Elliptic Labs Replaces Smartphone Proximity Sensor With Ultrasound Software

Mobile / Tech

Elliptic Labs has found a way to replace a staple of smartphones — the hardware optical proximity sensor — with an ultrasound software solution. Proximity sensors are a key component that turn off the phone screen and disable touch functionality when a user is holding their smartphone up to their ear. The end result will allow manufacturers to be able to design more aesthetically pleasing smartphones without the small black holes that are common on smartphones.

The ultrasonic software, dubbed BEAUTY, delivers the proximity functionality, re-using the existing earpiece and microphone previously used only for audio.

“We are disrupting this market with a superior software solution,” explained Laila Danielsen, CEO of Elliptic Labs. “Our BEAUTY ultrasonic software-only solution replaces and outperforms optical hardware sensors, beautifying mobile design, reducing cost and freeing up physical space inside mobile device. We will see our BEAUTY solution incorporated into phones in 2016.”

In addition to improving smartphone design, Elliptic Labs hopes to be able to reduce costs and improve performance and claim that BEAUTY works better than optical proximity sensors which can be unreliable in certain weather conditions or in response to variations in skin or hair colour.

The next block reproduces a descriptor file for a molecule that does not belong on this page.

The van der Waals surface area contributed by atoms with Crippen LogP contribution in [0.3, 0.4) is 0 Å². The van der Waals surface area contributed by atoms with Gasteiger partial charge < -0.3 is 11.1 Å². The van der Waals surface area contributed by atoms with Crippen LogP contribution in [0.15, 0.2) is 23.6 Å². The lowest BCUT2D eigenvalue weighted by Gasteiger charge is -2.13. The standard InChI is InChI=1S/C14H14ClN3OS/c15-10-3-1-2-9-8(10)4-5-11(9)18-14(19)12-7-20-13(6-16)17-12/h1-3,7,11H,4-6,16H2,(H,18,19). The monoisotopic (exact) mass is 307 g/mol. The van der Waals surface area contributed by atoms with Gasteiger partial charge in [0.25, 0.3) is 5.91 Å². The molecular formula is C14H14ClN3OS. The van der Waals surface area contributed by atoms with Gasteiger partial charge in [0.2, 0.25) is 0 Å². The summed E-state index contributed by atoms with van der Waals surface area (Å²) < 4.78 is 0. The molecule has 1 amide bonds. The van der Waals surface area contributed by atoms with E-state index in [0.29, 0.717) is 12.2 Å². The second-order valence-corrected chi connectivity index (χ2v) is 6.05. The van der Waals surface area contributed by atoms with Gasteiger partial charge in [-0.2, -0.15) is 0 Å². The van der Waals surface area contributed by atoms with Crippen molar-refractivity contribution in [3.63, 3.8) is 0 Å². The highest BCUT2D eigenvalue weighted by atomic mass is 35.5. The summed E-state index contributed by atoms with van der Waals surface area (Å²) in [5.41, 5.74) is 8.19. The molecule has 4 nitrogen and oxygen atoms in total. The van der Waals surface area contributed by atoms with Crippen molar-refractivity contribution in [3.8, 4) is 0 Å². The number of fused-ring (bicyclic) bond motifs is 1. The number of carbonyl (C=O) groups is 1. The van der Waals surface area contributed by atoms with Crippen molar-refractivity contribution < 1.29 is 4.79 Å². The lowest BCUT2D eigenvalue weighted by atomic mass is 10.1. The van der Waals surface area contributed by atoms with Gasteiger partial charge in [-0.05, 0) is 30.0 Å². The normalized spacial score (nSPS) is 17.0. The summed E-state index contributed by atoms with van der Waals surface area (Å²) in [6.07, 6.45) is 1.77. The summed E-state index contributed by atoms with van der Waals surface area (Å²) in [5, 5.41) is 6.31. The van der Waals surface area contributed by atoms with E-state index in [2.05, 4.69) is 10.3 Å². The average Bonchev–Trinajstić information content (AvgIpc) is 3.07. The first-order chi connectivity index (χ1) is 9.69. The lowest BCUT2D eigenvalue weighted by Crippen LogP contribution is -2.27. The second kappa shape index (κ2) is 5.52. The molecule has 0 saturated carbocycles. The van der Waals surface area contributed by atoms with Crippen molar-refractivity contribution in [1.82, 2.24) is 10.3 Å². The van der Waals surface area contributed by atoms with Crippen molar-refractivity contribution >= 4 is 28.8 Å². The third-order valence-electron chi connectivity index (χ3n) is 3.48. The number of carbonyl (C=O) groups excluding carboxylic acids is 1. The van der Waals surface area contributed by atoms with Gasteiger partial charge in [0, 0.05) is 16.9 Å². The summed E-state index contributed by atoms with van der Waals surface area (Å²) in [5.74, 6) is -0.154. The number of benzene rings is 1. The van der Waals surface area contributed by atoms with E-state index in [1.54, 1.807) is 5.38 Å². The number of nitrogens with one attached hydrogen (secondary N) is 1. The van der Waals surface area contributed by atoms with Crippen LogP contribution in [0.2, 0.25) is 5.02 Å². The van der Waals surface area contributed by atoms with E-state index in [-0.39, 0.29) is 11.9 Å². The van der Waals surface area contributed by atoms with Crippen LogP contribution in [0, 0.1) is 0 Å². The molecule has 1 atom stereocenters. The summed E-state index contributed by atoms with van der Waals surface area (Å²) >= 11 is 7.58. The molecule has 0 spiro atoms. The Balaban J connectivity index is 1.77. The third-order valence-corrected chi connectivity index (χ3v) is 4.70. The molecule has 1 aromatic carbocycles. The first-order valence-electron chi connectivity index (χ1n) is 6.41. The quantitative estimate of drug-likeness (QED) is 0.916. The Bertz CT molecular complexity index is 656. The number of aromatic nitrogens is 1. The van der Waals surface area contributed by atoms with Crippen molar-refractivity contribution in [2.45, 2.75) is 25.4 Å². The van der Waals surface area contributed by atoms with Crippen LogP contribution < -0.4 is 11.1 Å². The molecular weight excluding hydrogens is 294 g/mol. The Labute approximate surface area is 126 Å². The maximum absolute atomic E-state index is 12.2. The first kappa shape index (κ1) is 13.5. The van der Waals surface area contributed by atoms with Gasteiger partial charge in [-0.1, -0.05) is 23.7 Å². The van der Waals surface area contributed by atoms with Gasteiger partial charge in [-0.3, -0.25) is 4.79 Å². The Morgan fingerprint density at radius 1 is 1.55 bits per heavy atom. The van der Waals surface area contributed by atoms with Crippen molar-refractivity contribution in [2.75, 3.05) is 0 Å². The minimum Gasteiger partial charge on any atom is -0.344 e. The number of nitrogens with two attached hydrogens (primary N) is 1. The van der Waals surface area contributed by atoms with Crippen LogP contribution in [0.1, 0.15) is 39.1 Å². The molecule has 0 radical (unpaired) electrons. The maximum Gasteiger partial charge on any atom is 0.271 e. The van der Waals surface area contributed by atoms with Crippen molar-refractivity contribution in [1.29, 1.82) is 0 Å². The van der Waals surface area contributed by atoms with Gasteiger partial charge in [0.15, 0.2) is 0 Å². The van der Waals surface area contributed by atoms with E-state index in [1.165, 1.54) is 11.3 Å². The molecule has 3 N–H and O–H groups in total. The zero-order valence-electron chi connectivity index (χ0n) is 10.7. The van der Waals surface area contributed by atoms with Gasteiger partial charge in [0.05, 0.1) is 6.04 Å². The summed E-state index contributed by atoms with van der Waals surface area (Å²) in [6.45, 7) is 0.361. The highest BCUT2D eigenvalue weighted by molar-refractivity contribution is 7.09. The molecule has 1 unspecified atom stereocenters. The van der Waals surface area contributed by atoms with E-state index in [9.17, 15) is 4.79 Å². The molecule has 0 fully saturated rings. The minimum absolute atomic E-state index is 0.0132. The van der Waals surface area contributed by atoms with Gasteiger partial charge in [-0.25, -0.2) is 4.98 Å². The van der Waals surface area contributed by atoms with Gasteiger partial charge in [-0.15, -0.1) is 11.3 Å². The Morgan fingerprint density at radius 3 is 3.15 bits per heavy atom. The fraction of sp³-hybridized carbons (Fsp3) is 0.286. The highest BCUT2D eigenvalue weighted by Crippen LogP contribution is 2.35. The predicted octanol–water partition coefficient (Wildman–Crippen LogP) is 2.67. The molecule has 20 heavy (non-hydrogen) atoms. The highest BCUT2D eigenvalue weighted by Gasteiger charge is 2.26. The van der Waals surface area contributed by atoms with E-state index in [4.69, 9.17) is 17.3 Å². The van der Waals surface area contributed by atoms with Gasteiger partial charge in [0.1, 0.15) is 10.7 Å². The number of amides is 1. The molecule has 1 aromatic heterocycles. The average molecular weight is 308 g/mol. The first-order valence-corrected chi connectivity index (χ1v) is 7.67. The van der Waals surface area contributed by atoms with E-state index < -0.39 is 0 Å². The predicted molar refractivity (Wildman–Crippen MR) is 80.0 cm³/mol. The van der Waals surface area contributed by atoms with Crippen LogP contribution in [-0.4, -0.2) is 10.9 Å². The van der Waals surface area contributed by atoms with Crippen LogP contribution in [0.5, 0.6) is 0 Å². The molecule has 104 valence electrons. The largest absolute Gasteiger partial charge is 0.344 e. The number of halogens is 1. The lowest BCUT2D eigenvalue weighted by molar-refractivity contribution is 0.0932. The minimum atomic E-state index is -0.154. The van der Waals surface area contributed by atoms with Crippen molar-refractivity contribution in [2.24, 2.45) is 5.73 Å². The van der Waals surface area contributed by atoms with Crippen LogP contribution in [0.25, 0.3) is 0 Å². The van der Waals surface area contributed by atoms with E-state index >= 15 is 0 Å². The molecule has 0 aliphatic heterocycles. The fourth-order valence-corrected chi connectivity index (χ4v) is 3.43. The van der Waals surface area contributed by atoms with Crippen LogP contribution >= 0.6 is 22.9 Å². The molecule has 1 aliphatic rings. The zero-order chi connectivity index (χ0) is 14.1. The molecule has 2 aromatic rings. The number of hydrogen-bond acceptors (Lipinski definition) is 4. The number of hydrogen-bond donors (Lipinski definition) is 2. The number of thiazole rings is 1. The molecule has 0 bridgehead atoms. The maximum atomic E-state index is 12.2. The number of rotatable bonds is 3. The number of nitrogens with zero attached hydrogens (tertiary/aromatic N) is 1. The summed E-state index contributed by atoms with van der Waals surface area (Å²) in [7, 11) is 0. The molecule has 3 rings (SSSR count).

BEAUTY will also allow for ultrasound based gestures through the use of Multi Layer Interaction (MLI), turning your phone screen on as you move your hand towards your phone and displaying different information based on the distance your hand is from your device. According to Elliptic Labs,  MLI makes it faster to work with applications you use repeatedly during the day, such as checking messages, playing games, navigating maps, using social media, and watching videos.

The company is currently working directly with OEMs to integrate the BEAUTY ultrasound proximity software into phones, so hopefully we’ll start seeing some sleeker — and slightly more affordable — smartphones in the near future.

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